Jerry Kieffer
 

StephanG

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Jerry, I agree with your comments.

I was basing my idea on the fact that up to now the person had been doing all his work with a 3 jaw chuck.

Remember also that "er8" or even "er10" will be a lot smaller than your "er16" and a set of say 12 of these will be a lot cheaper than 40 or 50 ww8 collets.

He could still add a ww8 adaptor to use other accessories as and when needed.
 

Jerry Kieffer

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StephanG;535047 said:
Remember also that "er8" or even "er10" will be a lot smaller than your "er16" and a set of say 12 of these will be a lot cheaper than 40 or 50 ww8 collets.
But they won`t look near as impressive as 40-50 WW collets in a nice wood box.

Jerry Kieffer
 

jmtaylo3

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I'm not sure, but I think I read somewhere that the NAWCC School recommends WW Collets #10 to #50 in even numbers: 10, 12, 14, 16...etc.
 

Jerry Kieffer

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jmtaylo3;535129 said:
These also come in a nice wood box.

http://www.maritool.com/Collets-ER-Collets-ER-Collet-Sets/c21_56_22/index.html

They are not made by "Scully Jones". They sure are a lot cheaper than buying 50-80 collets. Question is do they really provide the accurate tolerances required in clock repair.
John
Purchasing tools and tooling is a learning experience. Personally, when I have purchased these items based on price alone, I have lost big time. Not only in accuracy, but most importantly in capabilities and lost skill development.

While this thread has given you conciderations there are other things to consider. If you aready own a Sherline lathe, the standard spindle offers a wide range of chucks as well as MT Collets and WW/8mm collets. All three of these options will be desirable when doing a wide range of Horological work and all three are accurate enough for clock work. To handle a wide range of clock work you will also need to add a small Milling machine (Or some type of Mill) if you have not already. In this case because you already have the Sherline lathe, a logical choice would be a compatible Sherline Mill. If that were the case, then the chucks, MT Collets and WW collets would be inerchangeable with all Lathe and Mill Accessories.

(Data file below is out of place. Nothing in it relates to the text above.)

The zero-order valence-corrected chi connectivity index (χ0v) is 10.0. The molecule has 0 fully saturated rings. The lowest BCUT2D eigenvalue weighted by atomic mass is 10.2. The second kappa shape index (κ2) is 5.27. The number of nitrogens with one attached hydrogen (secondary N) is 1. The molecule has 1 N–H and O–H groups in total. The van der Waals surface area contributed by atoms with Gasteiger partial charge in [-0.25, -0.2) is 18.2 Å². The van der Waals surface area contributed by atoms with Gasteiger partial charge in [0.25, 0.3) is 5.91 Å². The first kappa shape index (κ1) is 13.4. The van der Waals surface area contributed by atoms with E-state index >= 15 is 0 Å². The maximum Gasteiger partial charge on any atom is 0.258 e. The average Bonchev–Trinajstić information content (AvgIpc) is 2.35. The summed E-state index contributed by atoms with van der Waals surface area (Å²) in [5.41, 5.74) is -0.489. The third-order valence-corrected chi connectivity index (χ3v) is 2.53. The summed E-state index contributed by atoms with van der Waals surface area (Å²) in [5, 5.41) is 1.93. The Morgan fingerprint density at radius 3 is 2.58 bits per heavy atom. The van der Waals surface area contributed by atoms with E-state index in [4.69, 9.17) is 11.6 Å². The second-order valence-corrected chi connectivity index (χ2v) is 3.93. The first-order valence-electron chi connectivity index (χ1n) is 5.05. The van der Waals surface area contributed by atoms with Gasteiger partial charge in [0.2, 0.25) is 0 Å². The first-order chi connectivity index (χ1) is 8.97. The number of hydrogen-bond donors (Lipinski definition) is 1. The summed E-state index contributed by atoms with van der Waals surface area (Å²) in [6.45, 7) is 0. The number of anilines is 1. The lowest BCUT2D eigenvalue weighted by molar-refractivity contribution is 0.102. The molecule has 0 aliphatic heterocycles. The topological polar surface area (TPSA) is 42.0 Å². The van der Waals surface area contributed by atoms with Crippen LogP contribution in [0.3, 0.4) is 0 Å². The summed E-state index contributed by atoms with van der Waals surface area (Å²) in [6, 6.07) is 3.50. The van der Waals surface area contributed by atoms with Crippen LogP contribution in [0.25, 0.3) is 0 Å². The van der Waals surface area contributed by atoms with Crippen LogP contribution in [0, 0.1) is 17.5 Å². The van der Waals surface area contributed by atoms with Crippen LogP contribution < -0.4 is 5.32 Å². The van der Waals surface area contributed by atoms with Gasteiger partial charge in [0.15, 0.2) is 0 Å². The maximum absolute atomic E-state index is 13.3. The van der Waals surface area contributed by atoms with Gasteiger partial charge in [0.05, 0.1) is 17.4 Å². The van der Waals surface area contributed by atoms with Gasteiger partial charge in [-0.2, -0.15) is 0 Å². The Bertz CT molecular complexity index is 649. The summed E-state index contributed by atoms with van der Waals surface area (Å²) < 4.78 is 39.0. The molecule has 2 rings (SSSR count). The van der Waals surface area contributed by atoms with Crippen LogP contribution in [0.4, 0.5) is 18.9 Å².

While "ER" spindles are available in both the lathe and Mill, the collets are not designed to be interchangable with accessories. This makes shifting work pieces back and forth from the lathe and Mill far more difficult and less accurate.

Just some additional considerations.

In regard to the NAWCC school recommendations. I would suggest that you call the school rather than rely on second hand information.
717-684-8261 and ask for the school.
You may also want to consider a course or workshop since you are in PA.

Jerry Kieffer
 

jmtaylo3

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Hi Jerry,

Thanks for the advice. I would have to agree with you on getting what you pay for. In regards to contacting the school, I have called them several times in regards to the Sherline Lathe and have found them to be very helpful. I have taken several courses at the school but was unable to attend the lathe course so I have been learning on my own. The post about what the school recommends was as follows so I wasn't sure about if just having even sizes would work. One more thought, will any type of WW 8 collect work on the Sherline? The literature that Sherline provides says most will work. I wasn't sure about Mosely. I live very close to Merritt's and have access to second hand collets.

Thank You,
John Taylor

Quote: https://mb.nawcc.org/showthread.php?t=39516&highlight=nawcc+lathe+bench

Hello Mr. Dazer,

I am just reacquainting myself with this message board when I came across your posting on Sherline collets.

As both a Sherline Dealer and Starrett Collet Dealer, I offer these comments: Sherline's 5-piece set is a nice starter set, but as you've found it does not cover all of your needs. A 21-piece set recommended by the NAWCC Lathe Bench Course includes sizes #10 to #50 in even numbered sizes (#10, #12, #14 etc). This set will meet most of your needs. Starrett used to make collets for Sherline, but I believe they make their own. Starrett collets have a light-case hardening, whereas Sherline collets are soft. Starrett collets are available in sizes #3-#80 with some 1/2-sized collets also available.